Tips & Tricks – Part III

Glenn Hultz by Glenn Hultz | 08.26.2013

Wireless technology has come a long way and can be a very reliable, robust and cost-effective solution.  In some cases, it may even be your only viable option.  Wireless questions can also generate their fair share of calls to tech support, but in most cases the answers are easy to find. You just knew this was coming… so I’ll go ahead and get it out of the way – please consult the installation instructions for your particular receiver and/or transmitter. Now, let’s review some common questions:

My Keypad Says E4 (or E8 or RCVR SET UP ERROR)
I wanted to tackle this issue first because for some reason it always seems to be a point of contention. Displays of E4, E8 or RCVR SET UP ERROR mean you have more wireless zones programmed than your receiver can support.  I want to be very clear about this – there are in fact too many wireless zones programmed.  On a keypad, enter your installer code plus # plus 3 and put yourself into Transmitter ID sniffer mode.  This command is the same for virtually all of our panels and will cause the panel to display any zone with a transmitter ID – and the culprit is usually a forgotten keyfob zone.  So, if you want to delete a wireless zone and the keypad asks “Delete Zone?”, you must answer “Yes.”  If you don’t, the zone is ignored by the panel but the serial number does not get deleted, thus causing an E4, E8 or RCVR SET UP ERROR at some point in the future.

I Have a “Check” on a Wireless Zone
Assuming the zone is programmed correctly, there are only two possible reasons for a wireless check and neither one of them is a low battery condition – it’s either a supervision or tamper issue.  If you reset the panel by going in and out of programming and the check re-appears almost immediately then it must be a tamper issue.  Why? The supervision process takes 12 hours (by default) and not enough time has elapsed for the zone to go back into check.  Using the Go/No Go Test command, installer code plus # plus 4, is absolutely crucial when installing wireless devices.

Wireless 101
I’m going to go through the rest of this on a rapid-fire basis to get through as many as I can.  This is by no means a comprehensive list of how to fix every wireless problem you may encounter, but I do believe that the information will be very helpful in most situations:

  • If you have a wireless zone that will fault but not restore, it could actually be a range or interference issue, but more often than not we find that the wrong loop has been programmed.  Check the loop first and if that isn’t the issue you can troubleshoot further.
  • If you keep getting a low battery condition, make sure you’re using an approved replacement battery and not a generic equivalent.  Remember, replacing the battery on a transmitter that is in a “check’ condition is only going to mask the real problem.
  • Make sure you’re using the correct input type of 3, 4 or 5 – 6 is for serial polling loop devices, not wireless.  It’s important to note that not all “button” transmitters use an input type of 5 (Button RF) so make sure to refer to the installation instructions.
  • If you’re not getting status on a bi-directional device, make sure you’re using the correct House ID in the device as well as the panel.  Try to avoid using the default House ID of 10 – I suggest deciding on a “pet” House ID for your company and using that particular ID when necessary.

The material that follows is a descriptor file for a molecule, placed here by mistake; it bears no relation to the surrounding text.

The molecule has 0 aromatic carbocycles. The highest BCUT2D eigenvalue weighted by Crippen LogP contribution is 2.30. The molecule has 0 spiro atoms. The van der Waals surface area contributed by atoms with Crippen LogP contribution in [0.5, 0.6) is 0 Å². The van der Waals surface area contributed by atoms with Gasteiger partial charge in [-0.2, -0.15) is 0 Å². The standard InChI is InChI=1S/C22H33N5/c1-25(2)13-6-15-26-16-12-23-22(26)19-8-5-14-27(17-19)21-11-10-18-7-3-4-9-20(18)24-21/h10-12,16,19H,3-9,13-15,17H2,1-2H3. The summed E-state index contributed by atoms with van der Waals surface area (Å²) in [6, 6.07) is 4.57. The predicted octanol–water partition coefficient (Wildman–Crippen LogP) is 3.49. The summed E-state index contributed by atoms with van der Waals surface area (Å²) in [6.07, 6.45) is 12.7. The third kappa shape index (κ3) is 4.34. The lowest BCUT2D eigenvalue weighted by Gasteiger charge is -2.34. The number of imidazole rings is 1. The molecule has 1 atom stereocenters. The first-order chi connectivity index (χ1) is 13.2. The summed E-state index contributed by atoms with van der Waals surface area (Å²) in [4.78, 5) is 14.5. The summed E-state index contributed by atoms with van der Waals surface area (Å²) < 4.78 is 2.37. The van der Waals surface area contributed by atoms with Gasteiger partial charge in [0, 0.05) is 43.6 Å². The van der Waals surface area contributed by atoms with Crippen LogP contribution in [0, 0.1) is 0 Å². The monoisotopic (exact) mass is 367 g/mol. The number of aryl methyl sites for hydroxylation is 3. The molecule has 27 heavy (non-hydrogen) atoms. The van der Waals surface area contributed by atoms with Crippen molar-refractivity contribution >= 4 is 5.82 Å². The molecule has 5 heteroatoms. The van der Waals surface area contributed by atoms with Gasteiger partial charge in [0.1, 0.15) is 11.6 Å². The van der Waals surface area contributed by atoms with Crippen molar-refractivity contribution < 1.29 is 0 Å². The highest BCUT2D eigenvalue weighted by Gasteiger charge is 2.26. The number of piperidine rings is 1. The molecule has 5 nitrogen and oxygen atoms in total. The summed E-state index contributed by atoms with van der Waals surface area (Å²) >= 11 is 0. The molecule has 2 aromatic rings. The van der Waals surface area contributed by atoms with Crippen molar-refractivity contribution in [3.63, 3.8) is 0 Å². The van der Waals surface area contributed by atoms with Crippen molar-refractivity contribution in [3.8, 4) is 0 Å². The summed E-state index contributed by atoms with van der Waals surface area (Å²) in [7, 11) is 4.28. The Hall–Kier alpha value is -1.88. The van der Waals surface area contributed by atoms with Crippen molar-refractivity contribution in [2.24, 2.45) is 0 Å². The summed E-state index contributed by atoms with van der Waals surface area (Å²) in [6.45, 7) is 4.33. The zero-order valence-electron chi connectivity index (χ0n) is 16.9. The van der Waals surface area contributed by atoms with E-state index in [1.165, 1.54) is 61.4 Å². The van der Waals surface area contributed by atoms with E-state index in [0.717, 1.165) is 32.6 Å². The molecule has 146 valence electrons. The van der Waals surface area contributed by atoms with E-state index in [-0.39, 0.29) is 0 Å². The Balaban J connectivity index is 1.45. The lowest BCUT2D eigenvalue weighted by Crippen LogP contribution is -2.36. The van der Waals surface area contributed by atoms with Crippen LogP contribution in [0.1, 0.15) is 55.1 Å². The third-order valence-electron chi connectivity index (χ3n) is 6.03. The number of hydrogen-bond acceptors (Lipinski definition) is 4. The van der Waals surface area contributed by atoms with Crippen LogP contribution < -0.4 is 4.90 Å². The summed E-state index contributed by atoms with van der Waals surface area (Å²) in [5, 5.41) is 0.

• If you’re still not getting status on a bi-directional device, the next likely suspect is dipswitch 6 on your 5883H – it needs to be turned on.  Don’t forget that bi-directional devices typically have a lower range when it comes to getting status so range can be a factor.
  • Speaking of range, wireless transmitters can also be mounted too close to a stand-alone receiver – think of it as trying to understand what someone is saying while they scream directly in your ear.  In fact, try to avoid mounting any device until you can verify proper operation.

I don’t want to sound like a broken record, but at the same time I want to stress how important it is to consult the installation instructions, especially when it comes to the mounting and placement of wireless devices.  You want to avoid putting yourself behind the eight-ball before the installation ever begins.  Follow some basic guidelines and you’ll be racking up plenty of satisfied customers.

3 Comments

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  1. Elliott Sturm 08.26.2013/2:50 pm

    If you have a wireless zone that will fault but not restore, it could actually be a range or interference issue, but more often than not we find that the wrong loop has been programmed. Check the loop first and if that isn’t the issue you can troubleshoot further.
    I’ve found the cause of this is usually a wireless panic button that’s programmed as a type 3 instead of a type 5 (button). It’ll trip, but it won’t restore because there’s no restore signal from the device.

  2. Nick Markowitz jr. 08.30.2013/7:29 am

    One of the biggest problems i see with wireless is configuring the wrong loop on door contacts when using a magnet instead of hardwired switch must be set for loop 2 but many installers mistakenly set for loop 1 think its working walk out and end up coming back for a service call

    • Glenn Hultz 09.09.2013/10:05 am

      You’re absolutely right, Nick – the symptom I mention in the blog is a fault on a wireless zone that won’t restore. Many techs will see it fault and assume it’s working but end up back on the site because the zone never restores. Thanks once more for your input!

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